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SALEM

Options at power plant site reviewed

By Steven A. Rosenberg
Globe Staff / October 9, 2011

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Many environmentalists cheered last spring when the owners of the coal-burning Salem Power Station announced that the site was too costly to operate and said it would close the plant in 2014.

Some thought the 62-acre site would make a great location for wind turbines or solar panels. And while those options were included in an assessment study prepared by consultants working for the city, the report pointed to a natural gas plant as one of the most viable redevelopment options.

“For us, it’s something that we’d be open to,’’ Mayor Kim Driscoll told about 100 people at a public meeting in Salem Tuesday night. The meeting was led by four consulting companies that were commissioned nine months ago to prepare a state-subsidized $200,000 report to assess the redevelopment prospects for the power plant site.

While the consultants from Jacobs, Sasaki Associates, La Capra Associates, and Robert Charles Lesser & Co. are expected to release a final report later this month, their preliminary findings show that a natural gas plant, along with light industrial and manufacturing plants and a new marine terminal that would include a port for cruise ships, could bring in $3.6 million in tax revenue each year. That was the best economic scenario presented by the consultants. Even if it was implemented, the plan would still fall short of the $4.75 million annually paid by Dominion, the current power plant owner and the city’s largest taxpayer.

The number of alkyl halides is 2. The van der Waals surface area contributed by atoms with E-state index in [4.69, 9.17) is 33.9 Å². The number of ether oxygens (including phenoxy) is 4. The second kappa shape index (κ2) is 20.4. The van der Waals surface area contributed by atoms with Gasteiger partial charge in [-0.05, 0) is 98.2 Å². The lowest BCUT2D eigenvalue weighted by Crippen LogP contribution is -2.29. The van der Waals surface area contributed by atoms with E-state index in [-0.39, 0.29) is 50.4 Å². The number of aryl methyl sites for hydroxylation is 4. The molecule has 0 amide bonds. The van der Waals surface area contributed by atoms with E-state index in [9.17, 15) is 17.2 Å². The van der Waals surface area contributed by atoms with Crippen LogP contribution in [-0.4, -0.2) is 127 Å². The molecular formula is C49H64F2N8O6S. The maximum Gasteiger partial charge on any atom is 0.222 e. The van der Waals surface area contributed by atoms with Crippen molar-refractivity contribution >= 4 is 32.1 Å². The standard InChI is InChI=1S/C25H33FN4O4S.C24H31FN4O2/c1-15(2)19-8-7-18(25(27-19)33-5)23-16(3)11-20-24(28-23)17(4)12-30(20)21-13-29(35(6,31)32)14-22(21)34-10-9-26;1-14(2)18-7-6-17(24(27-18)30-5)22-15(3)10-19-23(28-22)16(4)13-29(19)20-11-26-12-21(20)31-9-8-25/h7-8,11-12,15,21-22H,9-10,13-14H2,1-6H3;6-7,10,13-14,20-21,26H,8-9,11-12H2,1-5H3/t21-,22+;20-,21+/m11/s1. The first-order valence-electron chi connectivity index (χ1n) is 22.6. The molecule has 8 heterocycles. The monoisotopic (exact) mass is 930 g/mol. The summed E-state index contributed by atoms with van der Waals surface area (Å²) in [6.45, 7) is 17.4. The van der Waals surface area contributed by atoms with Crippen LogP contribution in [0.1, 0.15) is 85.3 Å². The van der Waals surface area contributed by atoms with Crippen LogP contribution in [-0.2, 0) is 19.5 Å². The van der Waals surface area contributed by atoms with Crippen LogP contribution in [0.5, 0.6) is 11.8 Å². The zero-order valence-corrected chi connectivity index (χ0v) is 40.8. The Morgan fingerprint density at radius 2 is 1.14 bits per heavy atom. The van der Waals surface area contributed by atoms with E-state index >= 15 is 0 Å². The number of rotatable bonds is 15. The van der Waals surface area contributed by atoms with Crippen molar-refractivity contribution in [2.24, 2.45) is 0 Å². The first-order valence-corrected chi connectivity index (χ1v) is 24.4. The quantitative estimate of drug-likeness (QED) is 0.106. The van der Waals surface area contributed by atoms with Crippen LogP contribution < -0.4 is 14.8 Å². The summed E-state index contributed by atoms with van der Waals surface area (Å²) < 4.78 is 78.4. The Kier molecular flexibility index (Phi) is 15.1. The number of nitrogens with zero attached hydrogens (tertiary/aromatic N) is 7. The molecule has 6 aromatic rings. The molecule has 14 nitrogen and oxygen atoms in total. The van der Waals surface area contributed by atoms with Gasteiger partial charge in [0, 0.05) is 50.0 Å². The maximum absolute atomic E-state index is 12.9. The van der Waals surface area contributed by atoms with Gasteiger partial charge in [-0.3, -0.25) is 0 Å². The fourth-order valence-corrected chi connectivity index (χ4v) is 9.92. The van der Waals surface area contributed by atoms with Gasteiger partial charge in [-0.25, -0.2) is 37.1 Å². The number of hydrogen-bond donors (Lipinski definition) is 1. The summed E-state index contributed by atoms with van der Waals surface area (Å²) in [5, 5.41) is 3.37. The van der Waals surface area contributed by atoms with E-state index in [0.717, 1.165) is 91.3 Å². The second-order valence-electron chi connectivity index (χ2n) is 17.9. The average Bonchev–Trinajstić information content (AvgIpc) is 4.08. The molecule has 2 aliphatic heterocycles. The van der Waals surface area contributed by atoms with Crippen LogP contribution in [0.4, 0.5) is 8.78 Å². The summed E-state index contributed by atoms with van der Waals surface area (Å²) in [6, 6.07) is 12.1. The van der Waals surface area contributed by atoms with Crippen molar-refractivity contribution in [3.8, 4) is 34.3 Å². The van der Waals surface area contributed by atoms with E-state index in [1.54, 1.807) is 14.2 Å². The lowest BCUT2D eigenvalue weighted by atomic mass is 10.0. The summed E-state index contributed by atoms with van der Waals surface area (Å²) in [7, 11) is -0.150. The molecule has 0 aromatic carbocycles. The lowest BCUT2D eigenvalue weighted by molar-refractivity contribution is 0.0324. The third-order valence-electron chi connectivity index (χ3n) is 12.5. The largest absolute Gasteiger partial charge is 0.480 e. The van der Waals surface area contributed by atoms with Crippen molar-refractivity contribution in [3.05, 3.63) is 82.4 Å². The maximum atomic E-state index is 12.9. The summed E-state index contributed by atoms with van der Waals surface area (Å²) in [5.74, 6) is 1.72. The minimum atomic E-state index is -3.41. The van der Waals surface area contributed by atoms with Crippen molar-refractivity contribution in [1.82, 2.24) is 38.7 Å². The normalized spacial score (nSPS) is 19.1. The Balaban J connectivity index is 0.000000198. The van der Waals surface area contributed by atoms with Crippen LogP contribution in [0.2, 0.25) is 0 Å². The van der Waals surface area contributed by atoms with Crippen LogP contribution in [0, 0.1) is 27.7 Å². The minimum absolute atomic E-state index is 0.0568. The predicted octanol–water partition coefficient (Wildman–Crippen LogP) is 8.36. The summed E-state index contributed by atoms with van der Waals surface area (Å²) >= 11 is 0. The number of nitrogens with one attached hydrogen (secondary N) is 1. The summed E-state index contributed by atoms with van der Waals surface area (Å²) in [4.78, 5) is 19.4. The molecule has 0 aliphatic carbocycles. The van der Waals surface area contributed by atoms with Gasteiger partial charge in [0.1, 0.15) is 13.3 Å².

Consultants say a natural gas plant could match the current plant’s output of 750 megawatts and operate on just 10 acres. That would far exceed putting wind and solar renewable energy systems on the site, which combined could produce 21 megawatts.

Also, Dominion could be preparing to sell the plant to a company that uses alternative fuels. Dan Genest, a Dominion spokesman, said several parties have expressed interest in the property but he declined to offer more details.

Since Dominion owns the land, it will have the final say on how it is redeveloped. Driscoll said the energy giant is cooperating with the city, and has allowed the consultants to study the property. It also has agreed to be part of a working group that will include Driscoll, Salem state Representative John Keenan, state Senator Frederick E. Berry, and Attorney General Martha Coakley.

During the meeting, Driscoll said she would support a multiuse project that would include a natural gas plant and a cruise ship terminal. She stressed that the project would take years to take shape, and would be implemented in phases.

Besides third-party ownership, consultants say other redevelopment challenges include finding an economic formula that will match the property’s current $4.75 million tax revenue. Also, any new owners will be responsible for cleaning up the site, which could cost as much as $85 million.

At the meeting, several people voiced their objections to a natural gas power plant and a cruise terminal.

Pat Gozemba, who lives in Salem Willows near the Dominion plant, said she was tired of paying to subsidize fossil fuel plants.

“We’ve underwritten Dominion for years, I don’t want to underwrite another private company,’’ she said.

Linda Haley, who also lives near the power plant said she believes the city should lobby to attract a marine research center instead of cruise ships.

“I’m concerned we will replace what we have now with something bad or worse,’’ she said.

Tom Furey, a Salem city councilor, called it a historic opportunity to clean up one of the premiere coastal parcels along the North Shore. Furey said he envisions a redeveloped site that mixes commercial, retail, and manufacturing. Still, the property’s future depends on what Dominion decides to do.

“They’re the power broker and we can’t tell them what to do,’’ he said.

Globe correspondent Justin A. Rice contributed to this story. Steven A. Rosenberg can be reached at srosenberg@globe.com.